By Joshua Dwyer -
Chicago Public Schools, or CPS, displayed plenty of bad judgment last year: in the way it managed its budget, the school closings fiasco and the adoption of a new promotion policy that pushes students to the next grade even when they’re not ready.
More recently, CPS continued its poor decision-making by providing $20 million to Lincoln Elementary to alleviate overcrowding at the school, even though it’s just the 17th most overcrowded school in the city.
Now comes word that it’s going to cost $31 million to empty out the 50 schools CPS closed last year. The district originally projected that the project would cost $9 million.
The mess started in late April when the district signed a contract with logistics firm Global Workplace Solutions. After the firm realized it had drastically underestimated the volume of material it had to move, the district increased the contract to $19 million in September. And, just this past week, the board voted to increase the contract to $31 million in response to security concerns regarding 30 of the closed schools.
There’s no word on whether this will be the final increase.
It’s become clearer day by day that CPS’s original argument for the school closings – to save money – is now null and void. Not only was the data CPS cited highly speculative – showing a cost savings of $500,000 to $800,000 per school – but recent reports also show that the original savings projection of $560 million was off the mark.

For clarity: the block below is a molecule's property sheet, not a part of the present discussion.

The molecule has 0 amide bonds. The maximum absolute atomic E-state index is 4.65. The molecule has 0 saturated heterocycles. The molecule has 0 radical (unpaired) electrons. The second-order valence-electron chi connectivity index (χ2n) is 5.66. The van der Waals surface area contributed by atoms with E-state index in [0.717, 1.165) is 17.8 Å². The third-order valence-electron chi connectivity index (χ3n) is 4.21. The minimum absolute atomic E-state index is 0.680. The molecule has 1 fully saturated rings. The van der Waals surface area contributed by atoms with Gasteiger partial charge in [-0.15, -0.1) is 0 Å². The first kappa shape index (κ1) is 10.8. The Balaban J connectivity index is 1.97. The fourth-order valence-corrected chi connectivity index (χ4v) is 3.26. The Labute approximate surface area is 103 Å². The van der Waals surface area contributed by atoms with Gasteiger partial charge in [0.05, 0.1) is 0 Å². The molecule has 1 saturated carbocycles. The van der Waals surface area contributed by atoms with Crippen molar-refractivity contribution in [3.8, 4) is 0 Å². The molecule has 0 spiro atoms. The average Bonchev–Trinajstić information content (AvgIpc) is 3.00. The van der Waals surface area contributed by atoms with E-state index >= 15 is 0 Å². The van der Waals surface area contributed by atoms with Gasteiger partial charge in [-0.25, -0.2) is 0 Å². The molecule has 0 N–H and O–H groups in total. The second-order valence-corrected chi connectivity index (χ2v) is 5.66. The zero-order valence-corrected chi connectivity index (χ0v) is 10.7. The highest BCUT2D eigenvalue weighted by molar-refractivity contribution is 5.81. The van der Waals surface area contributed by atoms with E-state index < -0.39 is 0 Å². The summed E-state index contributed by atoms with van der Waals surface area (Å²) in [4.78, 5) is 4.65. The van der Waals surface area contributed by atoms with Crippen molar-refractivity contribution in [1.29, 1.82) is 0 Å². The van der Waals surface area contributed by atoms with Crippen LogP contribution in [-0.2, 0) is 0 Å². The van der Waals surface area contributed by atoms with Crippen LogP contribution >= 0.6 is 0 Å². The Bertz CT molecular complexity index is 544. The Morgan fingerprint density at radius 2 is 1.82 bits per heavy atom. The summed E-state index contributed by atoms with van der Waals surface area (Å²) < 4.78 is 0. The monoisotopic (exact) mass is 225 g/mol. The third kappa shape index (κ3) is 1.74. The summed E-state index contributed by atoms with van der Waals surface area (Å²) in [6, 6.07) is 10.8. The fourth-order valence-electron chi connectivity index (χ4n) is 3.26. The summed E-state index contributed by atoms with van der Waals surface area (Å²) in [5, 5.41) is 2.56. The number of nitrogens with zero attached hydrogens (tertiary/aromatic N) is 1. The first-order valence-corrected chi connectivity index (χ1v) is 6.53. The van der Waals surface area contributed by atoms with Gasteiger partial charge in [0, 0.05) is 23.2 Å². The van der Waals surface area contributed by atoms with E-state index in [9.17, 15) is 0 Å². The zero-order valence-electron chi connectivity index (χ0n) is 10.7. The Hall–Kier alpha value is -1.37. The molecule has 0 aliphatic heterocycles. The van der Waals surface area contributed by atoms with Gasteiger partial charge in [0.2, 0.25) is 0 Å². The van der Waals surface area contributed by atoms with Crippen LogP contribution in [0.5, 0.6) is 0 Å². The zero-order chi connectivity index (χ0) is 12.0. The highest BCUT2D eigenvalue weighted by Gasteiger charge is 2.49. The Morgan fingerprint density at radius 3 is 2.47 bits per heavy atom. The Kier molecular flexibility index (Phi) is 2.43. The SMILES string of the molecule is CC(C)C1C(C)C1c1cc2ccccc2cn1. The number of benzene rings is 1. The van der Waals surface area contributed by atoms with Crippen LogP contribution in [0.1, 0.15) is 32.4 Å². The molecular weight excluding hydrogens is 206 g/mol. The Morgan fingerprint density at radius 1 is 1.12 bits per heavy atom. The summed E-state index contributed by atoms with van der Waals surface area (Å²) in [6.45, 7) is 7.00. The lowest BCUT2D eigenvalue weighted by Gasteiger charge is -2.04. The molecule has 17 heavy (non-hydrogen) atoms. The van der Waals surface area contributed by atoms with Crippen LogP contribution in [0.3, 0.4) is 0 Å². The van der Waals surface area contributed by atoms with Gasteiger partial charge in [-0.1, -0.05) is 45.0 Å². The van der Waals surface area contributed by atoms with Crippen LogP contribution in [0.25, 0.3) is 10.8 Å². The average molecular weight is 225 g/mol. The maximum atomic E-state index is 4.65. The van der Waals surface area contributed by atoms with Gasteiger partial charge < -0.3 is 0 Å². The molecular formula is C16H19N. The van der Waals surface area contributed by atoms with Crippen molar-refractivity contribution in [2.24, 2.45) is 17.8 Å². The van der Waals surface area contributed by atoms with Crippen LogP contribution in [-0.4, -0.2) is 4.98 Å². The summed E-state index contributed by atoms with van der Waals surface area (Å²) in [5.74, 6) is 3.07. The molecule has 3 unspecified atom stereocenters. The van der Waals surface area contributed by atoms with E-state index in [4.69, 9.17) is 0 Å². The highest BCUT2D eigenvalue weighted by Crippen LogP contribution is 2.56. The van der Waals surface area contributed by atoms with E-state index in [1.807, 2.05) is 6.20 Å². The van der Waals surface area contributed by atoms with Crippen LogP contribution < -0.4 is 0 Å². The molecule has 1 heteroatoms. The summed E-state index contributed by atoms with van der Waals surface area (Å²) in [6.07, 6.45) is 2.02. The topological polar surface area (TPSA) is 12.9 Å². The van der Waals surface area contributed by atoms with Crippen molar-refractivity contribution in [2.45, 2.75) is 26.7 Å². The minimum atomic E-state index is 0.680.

In fact, when the cost of renovations to existing schools is taken into account, CPS will only save $28.3 million a year over 10 years.
All of CPS’s poor decisions should make people think twice about just why education is a government-run enterprise.
If private sector managers had made as many mistakes as CPS leadership has over the past year, they’d all be fired. But in CPS’s central office building, they are given promotions and more responsibility, even though their decisions have negatively affected families across the city.
It’s time to kick CPS out of the school management business and empower parents to become the decision-makers when it comes to their children’s’ educations. After all, they are the only ones who truly know what is best for Chicago’s children.
Joshua Dwyer is Director of Education Policy at the Illinois Policy Institute